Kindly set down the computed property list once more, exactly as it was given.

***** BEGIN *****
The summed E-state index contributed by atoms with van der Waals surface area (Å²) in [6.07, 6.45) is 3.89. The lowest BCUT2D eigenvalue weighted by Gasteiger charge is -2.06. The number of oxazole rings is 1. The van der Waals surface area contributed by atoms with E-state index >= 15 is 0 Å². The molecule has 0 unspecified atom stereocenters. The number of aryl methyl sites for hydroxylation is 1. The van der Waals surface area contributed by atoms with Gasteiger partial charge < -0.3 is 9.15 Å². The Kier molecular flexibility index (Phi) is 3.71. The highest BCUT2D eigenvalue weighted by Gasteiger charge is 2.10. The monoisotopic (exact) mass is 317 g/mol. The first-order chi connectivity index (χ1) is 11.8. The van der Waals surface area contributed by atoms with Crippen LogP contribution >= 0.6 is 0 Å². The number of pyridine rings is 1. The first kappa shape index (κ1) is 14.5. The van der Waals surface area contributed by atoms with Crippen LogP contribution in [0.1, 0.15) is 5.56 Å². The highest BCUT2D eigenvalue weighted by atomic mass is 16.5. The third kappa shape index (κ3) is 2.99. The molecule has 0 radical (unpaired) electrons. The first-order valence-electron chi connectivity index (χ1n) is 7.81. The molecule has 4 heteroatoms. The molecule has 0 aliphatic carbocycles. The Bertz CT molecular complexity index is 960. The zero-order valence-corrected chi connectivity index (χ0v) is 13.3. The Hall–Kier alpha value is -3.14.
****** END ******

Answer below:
The summed E-state index contributed by atoms with van der Waals surface area (Å²) in [6.07, 6.45) is 3.89. The lowest BCUT2D eigenvalue weighted by Gasteiger charge is -2.06. The number of oxazole rings is 1. The van der Waals surface area contributed by atoms with E-state index >= 15 is 0 Å². The molecule has 0 unspecified atom stereocenters. The number of aryl methyl sites for hydroxylation is 1. The van der Waals surface area contributed by atoms with Gasteiger partial charge < -0.3 is 9.15 Å². The Kier molecular flexibility index (Phi) is 3.71. The highest BCUT2D eigenvalue weighted by Gasteiger charge is 2.10. The monoisotopic (exact) mass is 317 g/mol. The first-order chi connectivity index (χ1) is 11.8. The van der Waals surface area contributed by atoms with Crippen LogP contribution >= 0.6 is 0 Å². The number of pyridine rings is 1. The first kappa shape index (κ1) is 14.5. The van der Waals surface area contributed by atoms with Crippen LogP contribution in [0.1, 0.15) is 5.56 Å². The highest BCUT2D eigenvalue weighted by atomic mass is 16.5. The third kappa shape index (κ3) is 2.99. The molecule has 0 radical (unpaired) electrons. The first-order valence-electron chi connectivity index (χ1n) is 7.81. The molecule has 4 heteroatoms. The molecule has 0 aliphatic carbocycles. The Bertz CT molecular complexity index is 960. The zero-order valence-corrected chi connectivity index (χ0v) is 13.3. The Hall–Kier alpha value is -3.14.